Continental connections in North America shouldn’t have to be the norm. One only has to look to Europe and see how the continent’s many airlines operate. Few airlines in Europe operate on the hub system and continental connections, giving passengers more direct flight options and fewer continental connections. Probably no complaints from Europe’s frequent flyers, especially the business traveler with multiple flights weekly and few if any continental connections.



Continental Connections are Death of Airlines Complains Retiree

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For almost 40 years, Del Palmar has been jetting around North America. As a buyer for a large American retail chain, Mr. Palmar has racked up a staggering amount of frequent flyer points. During that time, Mr. Palmar watched the decline of the multi-billion dollar industry.
The main complaint he has with the airlines is continental connections, forcing flyers to fly to a hub instead of a direct flight to their destination. Continental connections are used to protect the bottom line of the airlines, forcing flyers to adjust their itinerary to suit the needs of the airlines and filling extra-large airplanes with travelers who are not going to their intended destination.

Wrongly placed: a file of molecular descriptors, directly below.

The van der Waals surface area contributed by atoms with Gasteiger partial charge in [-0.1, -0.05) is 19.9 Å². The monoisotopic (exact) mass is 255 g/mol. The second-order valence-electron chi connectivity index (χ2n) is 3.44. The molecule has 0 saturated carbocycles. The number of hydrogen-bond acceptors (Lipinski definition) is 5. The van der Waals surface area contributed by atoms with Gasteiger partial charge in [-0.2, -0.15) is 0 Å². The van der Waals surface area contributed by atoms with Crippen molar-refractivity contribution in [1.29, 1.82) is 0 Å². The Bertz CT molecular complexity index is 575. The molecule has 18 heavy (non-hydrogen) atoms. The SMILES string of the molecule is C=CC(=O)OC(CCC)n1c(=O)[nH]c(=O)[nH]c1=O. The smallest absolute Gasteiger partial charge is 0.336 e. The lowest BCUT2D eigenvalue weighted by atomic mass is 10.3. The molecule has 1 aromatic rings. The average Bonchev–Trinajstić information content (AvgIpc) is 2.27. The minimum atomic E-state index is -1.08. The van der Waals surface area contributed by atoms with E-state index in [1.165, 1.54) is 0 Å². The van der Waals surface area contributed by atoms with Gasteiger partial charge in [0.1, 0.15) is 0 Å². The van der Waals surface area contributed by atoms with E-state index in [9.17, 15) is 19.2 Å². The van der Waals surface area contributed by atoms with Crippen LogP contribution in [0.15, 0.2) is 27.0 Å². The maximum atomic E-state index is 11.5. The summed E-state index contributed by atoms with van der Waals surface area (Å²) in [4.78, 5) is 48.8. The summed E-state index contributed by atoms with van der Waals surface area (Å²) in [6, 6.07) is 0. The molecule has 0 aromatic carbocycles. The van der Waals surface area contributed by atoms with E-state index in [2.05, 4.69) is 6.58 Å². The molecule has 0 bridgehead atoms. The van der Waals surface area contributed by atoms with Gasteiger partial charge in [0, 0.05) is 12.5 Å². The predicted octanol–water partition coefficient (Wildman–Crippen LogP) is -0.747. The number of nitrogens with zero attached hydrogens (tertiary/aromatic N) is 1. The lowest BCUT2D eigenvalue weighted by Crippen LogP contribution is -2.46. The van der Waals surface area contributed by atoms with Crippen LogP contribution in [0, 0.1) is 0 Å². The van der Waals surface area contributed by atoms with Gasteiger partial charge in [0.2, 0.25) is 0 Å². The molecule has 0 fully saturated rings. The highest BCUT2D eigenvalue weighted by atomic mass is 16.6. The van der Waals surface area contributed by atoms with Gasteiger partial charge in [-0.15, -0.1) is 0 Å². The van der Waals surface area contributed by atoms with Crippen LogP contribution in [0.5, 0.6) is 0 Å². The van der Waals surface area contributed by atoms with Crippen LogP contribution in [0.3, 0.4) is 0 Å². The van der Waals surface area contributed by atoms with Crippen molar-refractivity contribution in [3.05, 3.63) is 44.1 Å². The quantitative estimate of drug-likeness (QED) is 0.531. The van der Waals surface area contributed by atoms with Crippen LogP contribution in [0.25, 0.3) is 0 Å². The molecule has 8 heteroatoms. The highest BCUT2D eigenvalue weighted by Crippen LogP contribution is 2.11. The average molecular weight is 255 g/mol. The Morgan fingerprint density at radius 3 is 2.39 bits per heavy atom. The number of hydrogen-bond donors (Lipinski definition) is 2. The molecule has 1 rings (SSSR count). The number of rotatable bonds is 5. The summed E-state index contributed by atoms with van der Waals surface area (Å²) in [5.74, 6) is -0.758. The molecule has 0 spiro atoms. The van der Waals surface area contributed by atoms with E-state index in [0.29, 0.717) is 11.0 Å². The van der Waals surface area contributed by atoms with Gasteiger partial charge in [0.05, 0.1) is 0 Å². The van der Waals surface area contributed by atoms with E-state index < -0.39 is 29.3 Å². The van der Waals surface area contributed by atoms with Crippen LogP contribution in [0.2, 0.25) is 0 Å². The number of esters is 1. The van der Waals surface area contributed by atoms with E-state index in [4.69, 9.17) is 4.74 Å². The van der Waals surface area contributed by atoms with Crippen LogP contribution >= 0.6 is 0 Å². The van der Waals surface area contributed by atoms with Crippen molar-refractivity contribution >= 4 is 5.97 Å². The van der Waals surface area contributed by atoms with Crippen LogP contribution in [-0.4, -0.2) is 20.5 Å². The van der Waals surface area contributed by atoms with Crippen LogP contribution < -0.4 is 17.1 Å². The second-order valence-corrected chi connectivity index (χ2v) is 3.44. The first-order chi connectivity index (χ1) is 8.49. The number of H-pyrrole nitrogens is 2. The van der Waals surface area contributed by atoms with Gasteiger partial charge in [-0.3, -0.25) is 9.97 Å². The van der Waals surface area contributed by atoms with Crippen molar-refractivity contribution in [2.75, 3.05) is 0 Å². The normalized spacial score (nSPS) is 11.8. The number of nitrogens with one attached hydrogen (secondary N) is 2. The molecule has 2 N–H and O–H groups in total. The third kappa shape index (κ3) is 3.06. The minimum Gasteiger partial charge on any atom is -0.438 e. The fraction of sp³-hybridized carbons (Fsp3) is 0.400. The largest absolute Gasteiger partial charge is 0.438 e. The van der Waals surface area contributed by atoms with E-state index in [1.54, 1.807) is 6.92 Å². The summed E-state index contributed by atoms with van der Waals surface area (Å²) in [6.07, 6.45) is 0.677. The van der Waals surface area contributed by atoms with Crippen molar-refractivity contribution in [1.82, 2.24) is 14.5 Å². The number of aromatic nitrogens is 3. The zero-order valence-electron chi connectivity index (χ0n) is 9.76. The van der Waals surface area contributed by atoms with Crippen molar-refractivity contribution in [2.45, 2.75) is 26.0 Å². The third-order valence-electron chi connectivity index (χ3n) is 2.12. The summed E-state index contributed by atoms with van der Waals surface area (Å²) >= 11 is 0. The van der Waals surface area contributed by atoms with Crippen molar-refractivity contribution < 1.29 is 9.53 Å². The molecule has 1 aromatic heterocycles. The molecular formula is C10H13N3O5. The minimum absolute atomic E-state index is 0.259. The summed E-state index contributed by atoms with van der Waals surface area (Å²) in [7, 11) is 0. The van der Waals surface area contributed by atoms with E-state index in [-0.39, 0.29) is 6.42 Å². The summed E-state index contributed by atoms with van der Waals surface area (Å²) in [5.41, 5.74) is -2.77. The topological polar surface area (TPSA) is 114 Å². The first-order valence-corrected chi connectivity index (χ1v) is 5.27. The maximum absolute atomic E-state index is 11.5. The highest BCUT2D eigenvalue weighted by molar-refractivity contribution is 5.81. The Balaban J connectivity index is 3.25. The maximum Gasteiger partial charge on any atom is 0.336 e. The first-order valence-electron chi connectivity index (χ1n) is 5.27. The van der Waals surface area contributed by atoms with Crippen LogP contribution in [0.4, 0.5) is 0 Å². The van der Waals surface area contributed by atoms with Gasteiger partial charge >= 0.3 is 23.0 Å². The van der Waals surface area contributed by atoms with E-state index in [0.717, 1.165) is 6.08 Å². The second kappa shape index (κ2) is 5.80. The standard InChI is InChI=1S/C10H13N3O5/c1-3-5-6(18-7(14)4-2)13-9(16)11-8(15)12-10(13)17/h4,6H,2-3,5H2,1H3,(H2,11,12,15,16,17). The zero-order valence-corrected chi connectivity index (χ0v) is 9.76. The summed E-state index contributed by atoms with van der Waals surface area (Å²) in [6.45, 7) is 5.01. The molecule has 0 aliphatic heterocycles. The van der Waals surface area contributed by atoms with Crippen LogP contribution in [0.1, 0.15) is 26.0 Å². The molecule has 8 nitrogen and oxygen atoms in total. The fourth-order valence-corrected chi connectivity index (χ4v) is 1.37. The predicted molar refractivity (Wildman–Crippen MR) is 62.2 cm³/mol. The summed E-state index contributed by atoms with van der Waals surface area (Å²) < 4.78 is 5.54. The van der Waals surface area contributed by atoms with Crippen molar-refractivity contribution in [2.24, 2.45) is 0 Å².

Mr. Palmar asks North American airline companies to look at European airlines, and their business model. Smaller airplanes are used on Europe’s many less popular routes, decreasing the need for continental connections and hub airports. The airlines have more routes to accommodate it’s clients, whose conveniences are not taken into consideration. Mr Palmar would like to see more routes within continental North America, and less flights with connections.
He also suggests that the level of service be maintained or increased, and since clients don’t mind paying more for services, airlines can charge more per seat and protect their bottom line, instead of charging for incidentals like luggage, or $5 for a beer.
How will the current economic downturn affect the airline industry? Mergers and companies going under will further limit the flyer’s options, and more hubs will be used. Smaller airports may become obsolete as the airlines merge their services and condense it’s workforce and overhead, and jobs would be cut. A timeshare agreement between airlines and affiliates would see a further reduction in jobs are the companies share the workforce required to maintain the dwindling fleet. Timeshares for airlines would be undetectable by travelers, however the staffs would be working on a skeleton crew.
A redesign of the business model as prescribed by Mr. Palmar would keep jobs safe as there would still be the requirement for labor to accommodate the routes.
Instead of complaining about the continental connections flyers are forced to go through, airlines should follow Mr. Palmar’s suggests North American airline’s business models adjust their business model and emulate European airlines: smaller planes and direct routes. Budget airlines in Europe frequent smaller airports and destinations while navigating throughout the continent, without many connections for flights. And while your itinerary may not remain loyal to a specific airline, the itinerary meets the needs of the traveler and the direct flights are used more often than not.